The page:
Saturday evening: First up is a another revue gig with the following: The host is Dara O Briain and the others on show are Reginald D. Hunter, Shappi Khorsandi and John Bishop. John Bishop has featured on The Panel where his knowledge of the Irish political scene has been shown to be sorely lacking. However when he is doing his own thing he is very good. His Liverpudlian cheeky chappy delivery make for a good show and I've seen him three times now and he has rarely repeated the same joke. This is a highly uncommon attribute for a gigging comedian. Next up was a six-month pregnant Shappi who delighted the audience over the course of her 20/25 minute show. Female comedians are as rare as hen's teeth in Kilkenny but this lady put on a very good show and endeared herself to the audience almost immediately. Big up. Girl Power and all that. The final comic on the bill was Reginald D Hunter from the US. He was excellent. Funny, sharp, original and a bit of a buzzer. The whole thing was held together by the slick, professional and funny Dara O Briain. I'm becoming a big fan of Mr O Briain. As with Barry Murphy he doesn't seem to have the hang-ups and ill-temper that seems a prerequisite for a career in comedy.
Later on Saturday: There's a bit of a gap between the last gig and this but we still make our way up to The Village Inn to check out a one-man show by Andrew Maxwell. It's his first at this festival. We arrive early but The Village Inn would not be the nicest of pubs. We spot Delaneys Bar and Grocer across the street and head in there for a couple of scoops. It's an oldschool Irish pub and stocks pint-bottles of Smithwicks, Cidona, Guinness and Bulmers. Pint bottle heaven. We get chatting to Seamus, the landlord, and he tells us that he has a bit of room out the back that would be perfect for a comedy gig. He also tells us that the orgainsers have never even come looking to use it. It's a pity because its nicer and more welcoming than some of the kips that have shows on in them. Seamus and his wife are top people with a top boozer. Check it out next time you're in Kilkenny. We head across to Andrew Maxwell who does a brilliant gig. In essence the gig was really three long stories but it was still my favourite of the weekend. There was an enormous amount of goodwill from the crowd and Pauline McLynn and her 71 year old mother seemed to be really enjoying themselves. Apparently Paulines husband Richard has played a part in organising the festival since its inception. To my untrained eye he looks like a less muscly version of the singer in Right Said Fred. I'm not sure if that's a good thing though.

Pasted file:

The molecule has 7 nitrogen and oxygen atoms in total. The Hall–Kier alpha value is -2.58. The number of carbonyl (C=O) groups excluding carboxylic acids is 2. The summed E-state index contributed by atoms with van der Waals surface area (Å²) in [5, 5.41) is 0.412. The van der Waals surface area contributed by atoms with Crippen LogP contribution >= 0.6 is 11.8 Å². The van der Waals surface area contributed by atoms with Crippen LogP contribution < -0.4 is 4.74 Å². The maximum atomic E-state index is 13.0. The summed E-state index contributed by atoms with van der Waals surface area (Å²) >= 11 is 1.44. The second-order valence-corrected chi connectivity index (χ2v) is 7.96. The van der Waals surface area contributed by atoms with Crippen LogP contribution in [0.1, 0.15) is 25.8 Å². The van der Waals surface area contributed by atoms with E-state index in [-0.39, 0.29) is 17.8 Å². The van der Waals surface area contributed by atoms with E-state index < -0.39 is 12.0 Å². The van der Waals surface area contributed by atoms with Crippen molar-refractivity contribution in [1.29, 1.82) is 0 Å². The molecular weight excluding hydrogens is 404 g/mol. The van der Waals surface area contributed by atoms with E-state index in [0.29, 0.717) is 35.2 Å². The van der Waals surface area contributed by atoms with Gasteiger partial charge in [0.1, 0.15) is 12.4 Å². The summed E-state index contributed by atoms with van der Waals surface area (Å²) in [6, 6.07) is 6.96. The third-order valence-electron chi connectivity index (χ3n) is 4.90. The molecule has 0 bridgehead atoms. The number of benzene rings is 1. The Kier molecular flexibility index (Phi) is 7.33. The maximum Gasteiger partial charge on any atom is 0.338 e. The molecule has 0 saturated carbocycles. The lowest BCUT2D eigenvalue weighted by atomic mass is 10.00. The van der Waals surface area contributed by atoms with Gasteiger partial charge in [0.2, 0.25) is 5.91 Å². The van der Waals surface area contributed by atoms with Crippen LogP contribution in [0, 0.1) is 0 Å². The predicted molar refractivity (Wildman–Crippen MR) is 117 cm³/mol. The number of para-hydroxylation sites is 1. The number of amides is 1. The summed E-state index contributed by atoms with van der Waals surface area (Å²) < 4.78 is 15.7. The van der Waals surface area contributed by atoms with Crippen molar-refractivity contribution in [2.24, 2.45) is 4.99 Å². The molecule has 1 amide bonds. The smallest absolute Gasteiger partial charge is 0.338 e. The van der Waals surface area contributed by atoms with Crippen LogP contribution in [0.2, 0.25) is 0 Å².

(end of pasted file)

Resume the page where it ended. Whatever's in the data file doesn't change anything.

We race Pauline and her mother to see David O'Doherty in Cleeres. They immediately have the upper hand by having a taxi waiting outside the gig and make it there a long time before us. It's standing room only when we get there, mainly due to the fact that the place only holds about 50 people. O'Doherty is polished in his delivery and his songs are pretty good but I've now seen this same show three times in the last twelve months. This, coupled along with the fact that someone was dropping some of the smelliest farts ever meant that I didn't really enjoy the gig. My missus, whose shoes were killing her at this stage would not walk back to the hotel in the torrential rain. She was mean and single-minded and made sure that she got the taxi ahead of Pauline McLynns mother this time around. Sorry about that Mrs McLynn.
I had to come back on Sunday to get to the Dublin v Meath match in Croke Park. Driving home from Kilkenny in the rain was a nightmare but I got home in the end. Dublin v Meath was a draw. As with the Tommy Tiernan gig, the longer it went on the more excrutiating it became to watch. Meath brought on a chap who looked like he'd been surviving on a diet of Smithwicks and McDonalds Happy Meals for the last few months and he managed to rescue a draw for Meath. With such performance enhacing qualities Tommy Tiernan might want to start the same diet.